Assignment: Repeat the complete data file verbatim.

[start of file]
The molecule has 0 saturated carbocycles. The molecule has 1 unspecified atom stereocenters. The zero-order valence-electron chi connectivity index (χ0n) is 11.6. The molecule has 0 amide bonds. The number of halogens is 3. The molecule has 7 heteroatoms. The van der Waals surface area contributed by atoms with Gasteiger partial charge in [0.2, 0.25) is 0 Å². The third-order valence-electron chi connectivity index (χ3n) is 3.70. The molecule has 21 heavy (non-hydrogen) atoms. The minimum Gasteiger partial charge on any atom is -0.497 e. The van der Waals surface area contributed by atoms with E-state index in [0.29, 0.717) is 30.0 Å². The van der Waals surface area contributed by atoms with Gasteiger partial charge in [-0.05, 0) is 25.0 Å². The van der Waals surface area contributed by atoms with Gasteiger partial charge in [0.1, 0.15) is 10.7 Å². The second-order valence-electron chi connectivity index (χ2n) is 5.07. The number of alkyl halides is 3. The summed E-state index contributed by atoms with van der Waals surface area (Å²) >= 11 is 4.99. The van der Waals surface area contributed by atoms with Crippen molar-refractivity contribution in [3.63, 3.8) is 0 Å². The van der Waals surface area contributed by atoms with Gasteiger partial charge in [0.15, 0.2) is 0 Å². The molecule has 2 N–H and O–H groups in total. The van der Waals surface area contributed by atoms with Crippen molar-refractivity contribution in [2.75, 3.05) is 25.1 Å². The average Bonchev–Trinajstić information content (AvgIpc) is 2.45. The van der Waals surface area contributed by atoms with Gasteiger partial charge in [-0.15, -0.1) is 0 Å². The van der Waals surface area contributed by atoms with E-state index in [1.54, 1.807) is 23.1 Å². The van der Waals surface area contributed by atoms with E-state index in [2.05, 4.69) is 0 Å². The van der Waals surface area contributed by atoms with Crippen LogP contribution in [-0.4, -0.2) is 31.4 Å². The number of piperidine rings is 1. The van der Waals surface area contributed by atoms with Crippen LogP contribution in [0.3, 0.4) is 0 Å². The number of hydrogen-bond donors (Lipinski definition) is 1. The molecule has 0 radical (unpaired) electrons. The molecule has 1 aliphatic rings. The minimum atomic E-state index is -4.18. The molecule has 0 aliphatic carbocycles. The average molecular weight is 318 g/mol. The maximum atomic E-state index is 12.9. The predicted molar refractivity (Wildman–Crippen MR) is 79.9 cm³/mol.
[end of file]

The molecule has 0 saturated carbocycles. The molecule has 1 unspecified atom stereocenters. The zero-order valence-electron chi connectivity index (χ0n) is 11.6. The molecule has 0 amide bonds. The number of halogens is 3. The molecule has 7 heteroatoms. The van der Waals surface area contributed by atoms with Gasteiger partial charge in [0.2, 0.25) is 0 Å². The third-order valence-electron chi connectivity index (χ3n) is 3.70. The molecule has 21 heavy (non-hydrogen) atoms. The minimum Gasteiger partial charge on any atom is -0.497 e. The van der Waals surface area contributed by atoms with E-state index in [0.29, 0.717) is 30.0 Å². The van der Waals surface area contributed by atoms with Gasteiger partial charge in [-0.05, 0) is 25.0 Å². The van der Waals surface area contributed by atoms with Gasteiger partial charge in [0.1, 0.15) is 10.7 Å². The second-order valence-electron chi connectivity index (χ2n) is 5.07. The number of alkyl halides is 3. The summed E-state index contributed by atoms with van der Waals surface area (Å²) >= 11 is 4.99. The van der Waals surface area contributed by atoms with Crippen molar-refractivity contribution in [3.63, 3.8) is 0 Å². The van der Waals surface area contributed by atoms with Gasteiger partial charge in [0.15, 0.2) is 0 Å². The molecule has 2 N–H and O–H groups in total. The van der Waals surface area contributed by atoms with Crippen molar-refractivity contribution in [2.75, 3.05) is 25.1 Å². The average Bonchev–Trinajstić information content (AvgIpc) is 2.45. The van der Waals surface area contributed by atoms with Gasteiger partial charge in [-0.15, -0.1) is 0 Å². The van der Waals surface area contributed by atoms with E-state index in [1.54, 1.807) is 23.1 Å². The van der Waals surface area contributed by atoms with E-state index in [2.05, 4.69) is 0 Å². The van der Waals surface area contributed by atoms with Crippen LogP contribution in [-0.4, -0.2) is 31.4 Å². The number of piperidine rings is 1. The van der Waals surface area contributed by atoms with Crippen LogP contribution in [0.3, 0.4) is 0 Å². The number of hydrogen-bond donors (Lipinski definition) is 1. The molecule has 0 radical (unpaired) electrons. The molecule has 1 aliphatic rings. The minimum atomic E-state index is -4.18. The molecule has 0 aliphatic carbocycles. The average molecular weight is 318 g/mol. The maximum atomic E-state index is 12.9. The predicted molar refractivity (Wildman–Crippen MR) is 79.9 cm³/mol.